Cable Tech

Telecom Global Warming

LONDON – Feeling bored with telecom? Like there are no new ideas? Like investment opportunities are dead?

Think again.

As the old Wall Street saying goes, "Buy at the sound of cannons and sell at the sount of trumpets." Much of the financial community around the world – and most certainly in New York – still hears cannons. There is a long-running, deep-seated resentment of the telecom sector, which brings back bad memories of the collapse of WorldCon and the share-price implosions at once “blue chip” companies such as and

If you haven't already: Get over it. Many years after triple-digit share price crashes in the optical networking sector, the telecommunications market is staging a solid recovery. (See 2004 Top Ten: Signs of Recovery.)

Crazy, you say? Not really, by many measures – including the most basic measure of capital spending, which has now logged two consecutive years of global growth. (See Infonetics Reports on Asia Capex, Report: Carrier Capex to Grow to $61B, VOIP Investments Growing, and BellSouth Fans Fiber Flames.)

Want proof? Check out the share price gains of some global telecom providers, such as Videsh Sanchar Nigam Ltd. (VSNL) (NYSE: VSL) or Crown Castle International Corp. (NYSE: CCI), which posted generous gains over a year or so. Or take a gander at NII Holdings Inc. (Nasdaq: NIHD):

Too exotic for you? Well, then, consider “boring” North American IOC Alltel Corp. (NYSE: AT), which jumped 20 percent in 12 months -- and pays a 2.4% dividend, to boot. And if you've been feeling brave enough to dabble in Russia, there’s always JSC Vimpel-Communications (VimpelCom) (NYSE: VIP) or . (See Eurobites: Russian Around.)

These companies have all posted at least double-digit returns in their share prices over the past 12 months. In some cases, it’s been even better – NII has doubled, returning over 100 percent.

Considering the global nature of these share-price mini-booms, the telecom recovery is by no means simple, or easily pigeonholed. It comes in the form of a broad mosaic, across many different geographies and market niches: Next-generation wireless, metro optical, and fiber access networks are taking hold in many different corners of the globe.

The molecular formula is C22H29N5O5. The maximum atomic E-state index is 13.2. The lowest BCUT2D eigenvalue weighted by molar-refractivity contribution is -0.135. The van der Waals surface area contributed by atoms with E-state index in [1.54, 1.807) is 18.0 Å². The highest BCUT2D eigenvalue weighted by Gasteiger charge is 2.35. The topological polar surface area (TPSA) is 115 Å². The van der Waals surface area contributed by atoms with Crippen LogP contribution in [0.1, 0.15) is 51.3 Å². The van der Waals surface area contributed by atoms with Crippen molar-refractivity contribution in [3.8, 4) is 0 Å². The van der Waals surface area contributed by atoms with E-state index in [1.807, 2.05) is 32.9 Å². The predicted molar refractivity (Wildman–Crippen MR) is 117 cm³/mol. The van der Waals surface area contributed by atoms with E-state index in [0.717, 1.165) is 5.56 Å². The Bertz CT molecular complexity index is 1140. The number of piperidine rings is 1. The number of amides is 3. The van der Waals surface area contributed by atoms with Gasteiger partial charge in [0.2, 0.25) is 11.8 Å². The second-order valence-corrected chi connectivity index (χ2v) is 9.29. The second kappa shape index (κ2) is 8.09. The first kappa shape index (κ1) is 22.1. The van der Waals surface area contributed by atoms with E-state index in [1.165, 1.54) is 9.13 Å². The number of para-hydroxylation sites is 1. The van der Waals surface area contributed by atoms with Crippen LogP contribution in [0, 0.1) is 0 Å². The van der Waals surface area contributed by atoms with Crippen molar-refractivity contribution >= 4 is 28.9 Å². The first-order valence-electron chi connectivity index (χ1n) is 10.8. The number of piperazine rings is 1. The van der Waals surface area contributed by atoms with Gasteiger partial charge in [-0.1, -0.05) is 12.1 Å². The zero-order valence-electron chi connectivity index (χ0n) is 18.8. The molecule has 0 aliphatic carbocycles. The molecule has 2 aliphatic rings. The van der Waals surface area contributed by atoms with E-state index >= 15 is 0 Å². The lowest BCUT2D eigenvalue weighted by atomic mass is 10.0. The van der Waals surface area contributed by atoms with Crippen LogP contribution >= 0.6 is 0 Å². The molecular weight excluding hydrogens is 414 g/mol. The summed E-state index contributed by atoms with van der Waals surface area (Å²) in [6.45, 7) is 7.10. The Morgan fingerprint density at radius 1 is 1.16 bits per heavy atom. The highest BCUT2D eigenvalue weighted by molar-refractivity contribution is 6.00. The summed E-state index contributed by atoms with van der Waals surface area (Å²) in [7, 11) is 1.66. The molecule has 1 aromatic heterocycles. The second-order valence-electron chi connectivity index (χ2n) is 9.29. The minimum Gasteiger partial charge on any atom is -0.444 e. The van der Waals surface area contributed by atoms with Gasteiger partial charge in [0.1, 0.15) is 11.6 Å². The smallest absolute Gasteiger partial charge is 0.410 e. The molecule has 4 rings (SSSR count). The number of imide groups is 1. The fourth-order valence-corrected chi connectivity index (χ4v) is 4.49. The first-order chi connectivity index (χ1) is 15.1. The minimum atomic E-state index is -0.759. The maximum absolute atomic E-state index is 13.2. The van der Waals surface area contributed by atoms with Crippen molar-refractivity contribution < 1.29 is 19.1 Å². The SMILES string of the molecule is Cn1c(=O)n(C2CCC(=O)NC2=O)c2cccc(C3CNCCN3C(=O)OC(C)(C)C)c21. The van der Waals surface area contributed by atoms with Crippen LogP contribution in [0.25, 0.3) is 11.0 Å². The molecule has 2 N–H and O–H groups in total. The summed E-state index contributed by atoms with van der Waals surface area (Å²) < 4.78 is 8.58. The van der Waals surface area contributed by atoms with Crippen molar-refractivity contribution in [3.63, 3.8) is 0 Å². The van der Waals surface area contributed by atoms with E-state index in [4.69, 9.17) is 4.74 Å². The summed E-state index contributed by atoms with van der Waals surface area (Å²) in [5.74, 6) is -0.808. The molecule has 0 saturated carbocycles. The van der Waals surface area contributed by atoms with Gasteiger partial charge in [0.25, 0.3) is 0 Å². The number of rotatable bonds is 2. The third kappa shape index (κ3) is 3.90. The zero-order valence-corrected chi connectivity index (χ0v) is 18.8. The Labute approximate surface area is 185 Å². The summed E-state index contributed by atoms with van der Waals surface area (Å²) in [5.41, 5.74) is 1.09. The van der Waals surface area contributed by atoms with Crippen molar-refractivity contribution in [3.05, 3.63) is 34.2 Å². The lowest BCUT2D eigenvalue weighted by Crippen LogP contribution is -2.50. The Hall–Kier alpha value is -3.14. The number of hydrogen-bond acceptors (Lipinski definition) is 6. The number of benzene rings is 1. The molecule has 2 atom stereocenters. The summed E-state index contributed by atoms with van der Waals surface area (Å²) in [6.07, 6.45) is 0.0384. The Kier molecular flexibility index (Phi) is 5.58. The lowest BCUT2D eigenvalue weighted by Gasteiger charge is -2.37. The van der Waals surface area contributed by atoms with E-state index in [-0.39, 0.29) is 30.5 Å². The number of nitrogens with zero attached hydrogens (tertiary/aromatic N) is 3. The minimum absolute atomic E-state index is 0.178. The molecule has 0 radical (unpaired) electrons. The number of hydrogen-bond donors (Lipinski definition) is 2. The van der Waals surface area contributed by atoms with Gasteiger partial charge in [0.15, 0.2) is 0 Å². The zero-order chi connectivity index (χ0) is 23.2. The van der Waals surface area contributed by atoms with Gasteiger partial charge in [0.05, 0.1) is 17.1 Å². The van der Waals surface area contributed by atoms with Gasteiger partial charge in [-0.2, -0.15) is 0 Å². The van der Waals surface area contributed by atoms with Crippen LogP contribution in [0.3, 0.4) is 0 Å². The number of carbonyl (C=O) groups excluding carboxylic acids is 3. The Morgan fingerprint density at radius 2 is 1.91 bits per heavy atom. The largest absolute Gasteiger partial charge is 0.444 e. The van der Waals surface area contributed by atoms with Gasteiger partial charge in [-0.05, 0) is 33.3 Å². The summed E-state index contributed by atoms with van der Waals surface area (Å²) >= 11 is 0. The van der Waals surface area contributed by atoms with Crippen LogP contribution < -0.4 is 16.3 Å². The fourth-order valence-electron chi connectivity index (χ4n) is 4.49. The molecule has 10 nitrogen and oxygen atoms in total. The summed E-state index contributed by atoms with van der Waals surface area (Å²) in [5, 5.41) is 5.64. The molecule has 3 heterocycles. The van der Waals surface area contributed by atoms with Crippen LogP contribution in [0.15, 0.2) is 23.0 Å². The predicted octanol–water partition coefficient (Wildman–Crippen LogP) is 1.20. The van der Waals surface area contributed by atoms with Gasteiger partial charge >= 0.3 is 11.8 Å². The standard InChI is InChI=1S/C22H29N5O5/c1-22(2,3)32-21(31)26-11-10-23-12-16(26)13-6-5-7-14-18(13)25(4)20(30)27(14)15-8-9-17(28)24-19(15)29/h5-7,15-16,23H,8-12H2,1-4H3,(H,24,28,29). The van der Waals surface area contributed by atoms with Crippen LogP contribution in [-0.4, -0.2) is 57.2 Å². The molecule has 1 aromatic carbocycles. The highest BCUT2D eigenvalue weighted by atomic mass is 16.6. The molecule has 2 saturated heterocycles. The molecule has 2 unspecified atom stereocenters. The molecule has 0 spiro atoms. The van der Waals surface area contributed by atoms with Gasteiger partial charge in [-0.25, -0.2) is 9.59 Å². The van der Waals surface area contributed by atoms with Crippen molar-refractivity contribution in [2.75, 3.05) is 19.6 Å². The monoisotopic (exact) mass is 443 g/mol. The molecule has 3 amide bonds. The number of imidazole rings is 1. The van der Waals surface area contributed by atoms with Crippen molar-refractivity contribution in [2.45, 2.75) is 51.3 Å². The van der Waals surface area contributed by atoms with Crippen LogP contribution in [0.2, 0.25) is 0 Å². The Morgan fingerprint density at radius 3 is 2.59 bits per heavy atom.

Certainly, the most heat in the markets is in wireless – especially in high-growth, developing markets like Russia and Asia. But at the same time, old-world Europe is starting to lead in many technology areas, including Ethernet, optical, and access gear.

Take a look how appears to be dictating the technology message for global incumbents. If BT lives up to its promises, it will be seen as a global leader in IP convergence. (See BT's 21CN Deals: Booty or Bloody? , BT Let Off the Hook, and BT's Bross: Ethernet Will Deliver.) Broadband investments are reaching respectable levels in continental Europe, and they're even starting to show signs of producing investment returns. (See Eurobites: Pump Up the Broadband and Eurobites: Access All Areas.) Many other incumbent European carriers are aggressively deploying important new Ethernet services, helping to cement that technology's role as a global standard. (See FT Heralds Ethernet Breakthrough.)

Europe has become the convenient pivot-point between the bubble-ravaged North American and the volatile, explosive Asian markets

What may be perplexing many North Americans is that they appear to be falling behind the times, as places like Asia and the "new" Europe are generating more heat (see Broadband Booms in New EU). And, as will be examined here this week at Light Reading's conference and exposition, The Future of Telecom – Europe 2005, large incumbents in old Europe are starting to edge out their North American counterparts in the packet revolution.

In fact, the old country, in many ways, has become the new frontier, where some of the most cutting-edge technology is starting to be deployed. Has North America lost its technology edge? It’s starting to look that way. As the United States slips backwards in terms of broadband access, European and Asian countries are out in front of the pack (see We're #16!).

Here at FOTE, Europe’s most important telecom technology architects, including British Telecom’s Mick Reeve, ’s Sten Nordell, and the The London Internet Exchange Ltd. (LINX)'s John Souter will advise on the progress of IP architecture. Dr. James Dodd, of Anthem Venture Partners and ETT, will fill us in on the state of European telecom finance (see Light Reading to Hit London).

Light Reading will report back throughout the week on what the European technology experts have to offer.

Telecom global warming: It’s happening, so be careful. That telecom glacier may be melting below your feet.

— R. Scott Raynovich, US Editor, Light Reading

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